The Telegraph

The simple but engaging text- which for the majority involves only two characters, who don’t speak the same language is intriguing. It really is a charming tale about turning junk into practical wonders, discovering the unknown and building a truly unlikely friendship.

I understand now, why this book has been revered for so long…Because it’s a genuine classic.

Time for me to go on my weekend Finsbury Park run, then back for a cuppa and the smell of a new book.

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What are you reading this weekend?

The difference between a wannabe writer and a professional according to Francesca Simon



Hello you nosy lot I mean writers!

How is yer?

Yes, I am trying to irritate all you grammar nazis out there with a controversial welcome BAA HA HAA!

So, here is the Q&A with Francesca Simon part 2 as promised, it’s a tad late I know, but you’re to wait no longer read on my fellow scribblers, read on.

How did you become an author?

I started writing books, and I sent them off to publishers and one day they said yes.

How long was it before you were published?

Fantastic fiction

Good question, before I was published it took about a year and a lot of people said no, but I was lucky in that they were quite friendly no’s ‘This is not for us but we’d be really interested to see anything else you write’ so I knew I wasn’t hopeless. I only ever got turned down once which was a ‘This is so awful and dreadful, and do not ever send us anything ever again!’

Everything else was pretty encouraging. But it did take over a year.

What books do you like to read?

I like to read Victorian novels, novels which are thick and heavy, written in the 19th century are my favourite, but I read everything…I’m one of those people who gets very nervous if they are not reading.

When you write do you sit silently? 


The answer is yes, I can’t have any music on the only music I have on is if I know it inside out, and I’m not really listening to it. But I know loads of writers who write with the TV on, the radio blaring, or playing with their phones, not me.


How many drafts do you write before you send it off to  publishers?
I write endless drafts, but your first draft is always dreadful always embarrassing, always rubbish, then you start making it better. I would guess with ‘Monstrous child’ I did about Ten drafts.

I hate the 1st but I love the second draft because once you have it, even if it’s terrible there’s a beginning middle and end, and then you can think about how you can make it better, and then make that better and make that better.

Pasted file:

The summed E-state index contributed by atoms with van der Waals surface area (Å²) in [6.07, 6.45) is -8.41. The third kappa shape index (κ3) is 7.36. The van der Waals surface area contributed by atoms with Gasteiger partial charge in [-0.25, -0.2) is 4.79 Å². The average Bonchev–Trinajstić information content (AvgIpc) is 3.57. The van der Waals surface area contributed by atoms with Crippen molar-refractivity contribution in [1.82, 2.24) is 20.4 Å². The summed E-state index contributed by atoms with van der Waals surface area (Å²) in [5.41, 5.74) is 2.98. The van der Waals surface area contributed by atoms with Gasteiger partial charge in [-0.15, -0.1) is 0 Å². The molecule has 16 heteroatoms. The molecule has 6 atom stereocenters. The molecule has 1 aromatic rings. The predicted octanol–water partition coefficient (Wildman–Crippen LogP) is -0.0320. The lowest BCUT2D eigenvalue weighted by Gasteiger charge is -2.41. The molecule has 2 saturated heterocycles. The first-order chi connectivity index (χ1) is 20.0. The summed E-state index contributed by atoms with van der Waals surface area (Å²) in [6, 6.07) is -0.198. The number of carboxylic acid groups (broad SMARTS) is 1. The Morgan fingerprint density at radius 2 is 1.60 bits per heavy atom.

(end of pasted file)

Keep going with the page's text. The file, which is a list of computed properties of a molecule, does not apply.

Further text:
That’s often the difference between professional writers and people who want to write, people who want to write don’t finish things, professional writers always finish things. Secondly, what they write gets better not worse.

It’s very easy to have a push back and let the 1st, 2nd, and 3rd draft get worse and worse, until you just can’t tell the difference…

My Grandmother always wanted to write but she could never make things better, she couldn’t improve, she always made things worse; taking something pretty interesting and then somehow making it dull and boring. But you couldn’t say by the way that doesn’t work “No, no” she’d protest.

But she was wrong.


Picture Book Review: The day the crayons came home


The day the crayons came home’ is the crayontastic bestselling sequel to ‘The day the Crayons quit’. Hitting the same funny spots as the first, where a bunch of NEW waxy colours have each decided to write a postcard to Duncan- their owner- to ask for help.

Why? Because they’ve either been forgotten, lost or worse still abandoned. How would you feel if you were Glow in the dark crayon and was left in a scary basement or like neon pink crayon forgotten by the pool on holiday? You would want to come home too.

This really is a great follow up from creative duo Drew Daywalt and Oliver Jeffers, it pings all the right notes and even brings back some of our old favourites, like Orange and Yellow crayon who argued about who the true colour of the sun was.

But whether it’s revisiting old friends or reading about fresh new ones, this book is certain to leave no one behind.

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If you were a Crayon which colour would you be and why? Drop a comment in the welcome box below!

What did the kids ask Francesca Simon?


Francesca Simon, journalist to renowned childrens author, famously known for her Horrid Henry series which has sold over 18 million copies in 24 countries is in town taking care of her devoted fans. They have become utterly engrossed as she speaks about Norse vikings, gods and goddess’s. The American born writer who has lived in London for a few decades, occasionally opens the floor for the children to flex their own historical and mythical muscles which is relished like an overflowing juicy burger and chips, they can’t wait to get stuck in, they want to know everything, so much so I’ve had to write this Q&A in two parts.   

So lets start…